Congressional members blast Republican Rep. Crane for ‘colored people’ remark

 “Rep. Eli Crane’s comment was unprofessional, insensitive and unbecoming of a member of the U.S. House of Representatives,” said Congressional Black Caucus Chairman, Steven Horsford.

Congressional members swiftly condemned Republican U.S. Rep. Eli Crane of Arizona for referring to Black Americans who serve in the military as “colored people.” 

On Friday, the freshman congressman told CBS News that he “misspoke.”

WASHINGTON, DC – MARCH 28: U.S. Rep. Eli Crane (R-AZ) speaks at a press conference on the debt limit and the Freedom Caucus’s plan for spending reduction at the U.S. Capitol on March 28, 2023 in Washington, DC. The group of conservative Republicans is proposing making deep cuts to entitlement spending including repealing much of President Joe Biden’s signature Inflation Reduction Act. (Photo by Kevin Dietsch/Getty Images)

“Every one of us is made in the image of God and created equal,” said Crane.

During his weekly conference on Friday, House Minority Leader Hakeem Jeffries told theGrio that Crane’s choice of words were an “unfortunate statement.”

“His words were taken down and that was the appropriate thing to happen,” said the New York congressman. 

In a joint statement, Congressional Black Caucus (CBC) Chairman Steven Horsford, D-Nev., and other members of the CBC called Crane’s remarks “unprofessional, insensitive and unbecoming of a member of the U.S. House of Representatives.”

“It smacks of vestiges of racism,” the statement read, “proving that in 2023, we do not live in the color-blind society that Chief Justice John Roberts and Justice Clarence Thomas claimed in their majority decision striking down affirmative action.”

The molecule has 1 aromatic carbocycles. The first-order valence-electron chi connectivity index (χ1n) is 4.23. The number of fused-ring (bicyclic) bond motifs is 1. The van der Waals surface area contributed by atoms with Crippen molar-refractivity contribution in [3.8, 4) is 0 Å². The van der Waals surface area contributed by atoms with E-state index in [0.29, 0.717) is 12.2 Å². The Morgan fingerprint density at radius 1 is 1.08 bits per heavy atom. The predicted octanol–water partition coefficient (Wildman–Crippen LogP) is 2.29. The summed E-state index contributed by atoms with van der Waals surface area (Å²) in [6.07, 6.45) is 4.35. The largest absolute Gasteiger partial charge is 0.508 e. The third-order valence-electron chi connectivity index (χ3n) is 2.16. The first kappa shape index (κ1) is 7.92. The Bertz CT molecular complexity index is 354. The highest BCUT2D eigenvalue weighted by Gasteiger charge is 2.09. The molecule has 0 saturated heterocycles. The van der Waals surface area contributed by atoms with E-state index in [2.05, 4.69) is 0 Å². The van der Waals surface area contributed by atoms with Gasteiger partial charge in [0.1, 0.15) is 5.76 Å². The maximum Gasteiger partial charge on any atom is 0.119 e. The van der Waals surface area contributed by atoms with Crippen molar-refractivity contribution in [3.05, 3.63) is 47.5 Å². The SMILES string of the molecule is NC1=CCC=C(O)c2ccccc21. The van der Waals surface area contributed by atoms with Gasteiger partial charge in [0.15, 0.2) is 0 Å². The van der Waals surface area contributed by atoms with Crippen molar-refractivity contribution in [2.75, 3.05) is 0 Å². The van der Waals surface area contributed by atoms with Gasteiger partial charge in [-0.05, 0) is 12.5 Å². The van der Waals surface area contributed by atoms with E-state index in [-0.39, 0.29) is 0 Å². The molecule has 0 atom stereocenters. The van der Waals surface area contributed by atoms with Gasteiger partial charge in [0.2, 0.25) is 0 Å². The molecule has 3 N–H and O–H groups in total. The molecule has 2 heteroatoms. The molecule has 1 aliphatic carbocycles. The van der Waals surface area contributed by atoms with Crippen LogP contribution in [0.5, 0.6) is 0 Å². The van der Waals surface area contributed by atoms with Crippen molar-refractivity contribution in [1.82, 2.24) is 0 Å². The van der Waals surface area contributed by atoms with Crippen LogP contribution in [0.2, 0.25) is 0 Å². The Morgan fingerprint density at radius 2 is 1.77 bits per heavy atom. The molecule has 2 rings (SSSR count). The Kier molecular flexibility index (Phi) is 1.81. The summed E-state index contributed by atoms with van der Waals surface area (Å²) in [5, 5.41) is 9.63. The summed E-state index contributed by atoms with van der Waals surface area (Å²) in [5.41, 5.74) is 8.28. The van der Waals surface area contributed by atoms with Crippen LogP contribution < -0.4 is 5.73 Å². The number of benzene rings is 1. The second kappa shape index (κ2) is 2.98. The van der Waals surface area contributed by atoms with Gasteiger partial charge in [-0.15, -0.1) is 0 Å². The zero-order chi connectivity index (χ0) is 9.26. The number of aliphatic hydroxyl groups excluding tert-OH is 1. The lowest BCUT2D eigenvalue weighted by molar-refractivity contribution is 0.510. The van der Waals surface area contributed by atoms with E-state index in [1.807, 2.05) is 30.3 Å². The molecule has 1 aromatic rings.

Crane took to the House floor on Thursday to defend his amendment in the national defense bill when he referred to Black American service members as “colored people.” 

“My amendment has nothing to do with whether or not colored people or Black people can serve,” said Crane.

He continued: “It has nothing to do with the color of your skin…what we want to preserve and maintain is the fact that our military does not become a social experiment.”

Rep. Joyce Beatty, D-Ohio, took to the podium and asked the presiding speaker to “scratch” Crane’s statements from the record.

“I would like to be recognized to have the words ‘colored people’ stricken from the record,” said an incensed Beatty.

“I find it offensive and very inappropriate. I am asking for unanimous consent to take down the words of referring to me or any of my colleagues as ‘colored people,’” she said.

Rep. Joyce Beatty CBC
(Credit: Rep. Joyce Beatty)

Crane replied, “Can I amend my comments to people of color?”

Beatty then asked the speaker again to have the words “stricken” from the record. “I didn’t ask for an amendment,” the congresswoman declared. 

The CBC called on Crane to apologize to Beatty and Black service members “who defend our country with their lives.”

“It may also be prudent for Rep. Crane to contact the diversity office within the House of Representatives,” the statement continued, “which has valuable resources for Members and staff who wish to learn more about the history of the word.”

Crane’s remark comes just days after Republican U.S. Senator Tommy Tuberville of Alabama appeared on CNN’s “The Source” with Kaitlan Collins and refused to outright call white nationalists racist, as theGrio previously reported.

Collins attempted to educate Tuberville of the true meaning of the term, telling him “a white nationalist is someone who agrees that the white race is superior to other races.”

Tuberville doubled down on his stance, but eventually walked back his statement the following day amid public blowback. 

Jeffries told reporters that some of colleagues want to turn back the hands of time.

“You have individuals in this country and across Congress…like George Santos and others who have outwardly expressed sympathy for white supremacy that want to turn back the clock,” he said.

Leader Jeffries vowed that Democrats, led by President Joe Biden, will continue to “move the country forward recognizing” that diversity “is one of America’s greatest strengths.”

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